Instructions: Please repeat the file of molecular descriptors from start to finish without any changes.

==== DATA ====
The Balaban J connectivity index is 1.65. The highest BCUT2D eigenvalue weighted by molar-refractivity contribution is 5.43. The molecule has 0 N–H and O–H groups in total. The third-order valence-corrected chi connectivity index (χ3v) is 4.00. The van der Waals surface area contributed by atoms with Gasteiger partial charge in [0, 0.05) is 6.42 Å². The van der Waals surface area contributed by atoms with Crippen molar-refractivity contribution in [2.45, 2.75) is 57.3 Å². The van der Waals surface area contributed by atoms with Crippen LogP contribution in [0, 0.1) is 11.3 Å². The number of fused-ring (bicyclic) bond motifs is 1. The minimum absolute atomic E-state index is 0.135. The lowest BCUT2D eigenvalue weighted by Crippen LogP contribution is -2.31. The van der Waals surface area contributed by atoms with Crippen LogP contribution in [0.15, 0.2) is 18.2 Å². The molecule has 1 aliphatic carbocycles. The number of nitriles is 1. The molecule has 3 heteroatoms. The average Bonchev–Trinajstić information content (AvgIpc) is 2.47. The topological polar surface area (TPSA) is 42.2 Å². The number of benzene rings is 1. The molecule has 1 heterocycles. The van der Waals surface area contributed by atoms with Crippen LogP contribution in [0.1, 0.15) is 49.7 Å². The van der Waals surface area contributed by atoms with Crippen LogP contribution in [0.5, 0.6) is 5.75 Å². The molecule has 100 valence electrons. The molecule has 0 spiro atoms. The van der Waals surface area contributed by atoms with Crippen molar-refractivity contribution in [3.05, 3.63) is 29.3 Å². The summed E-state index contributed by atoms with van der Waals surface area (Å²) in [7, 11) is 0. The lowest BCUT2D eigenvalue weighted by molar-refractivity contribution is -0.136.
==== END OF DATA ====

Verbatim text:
The Balaban J connectivity index is 1.65. The highest BCUT2D eigenvalue weighted by molar-refractivity contribution is 5.43. The molecule has 0 N–H and O–H groups in total. The third-order valence-corrected chi connectivity index (χ3v) is 4.00. The van der Waals surface area contributed by atoms with Gasteiger partial charge in [0, 0.05) is 6.42 Å². The van der Waals surface area contributed by atoms with Crippen molar-refractivity contribution in [2.45, 2.75) is 57.3 Å². The van der Waals surface area contributed by atoms with Crippen LogP contribution in [0, 0.1) is 11.3 Å². The number of fused-ring (bicyclic) bond motifs is 1. The minimum absolute atomic E-state index is 0.135. The lowest BCUT2D eigenvalue weighted by Crippen LogP contribution is -2.31. The van der Waals surface area contributed by atoms with Crippen LogP contribution in [0.15, 0.2) is 18.2 Å². The molecule has 1 aliphatic carbocycles. The number of nitriles is 1. The molecule has 3 heteroatoms. The average Bonchev–Trinajstić information content (AvgIpc) is 2.47. The topological polar surface area (TPSA) is 42.2 Å². The number of benzene rings is 1. The molecule has 1 heterocycles. The van der Waals surface area contributed by atoms with Crippen LogP contribution in [0.1, 0.15) is 49.7 Å². The van der Waals surface area contributed by atoms with Crippen LogP contribution in [0.5, 0.6) is 5.75 Å². The molecule has 100 valence electrons. The molecule has 0 spiro atoms. The van der Waals surface area contributed by atoms with Crippen molar-refractivity contribution in [3.05, 3.63) is 29.3 Å². The summed E-state index contributed by atoms with van der Waals surface area (Å²) in [7, 11) is 0. The lowest BCUT2D eigenvalue weighted by molar-refractivity contribution is -0.136.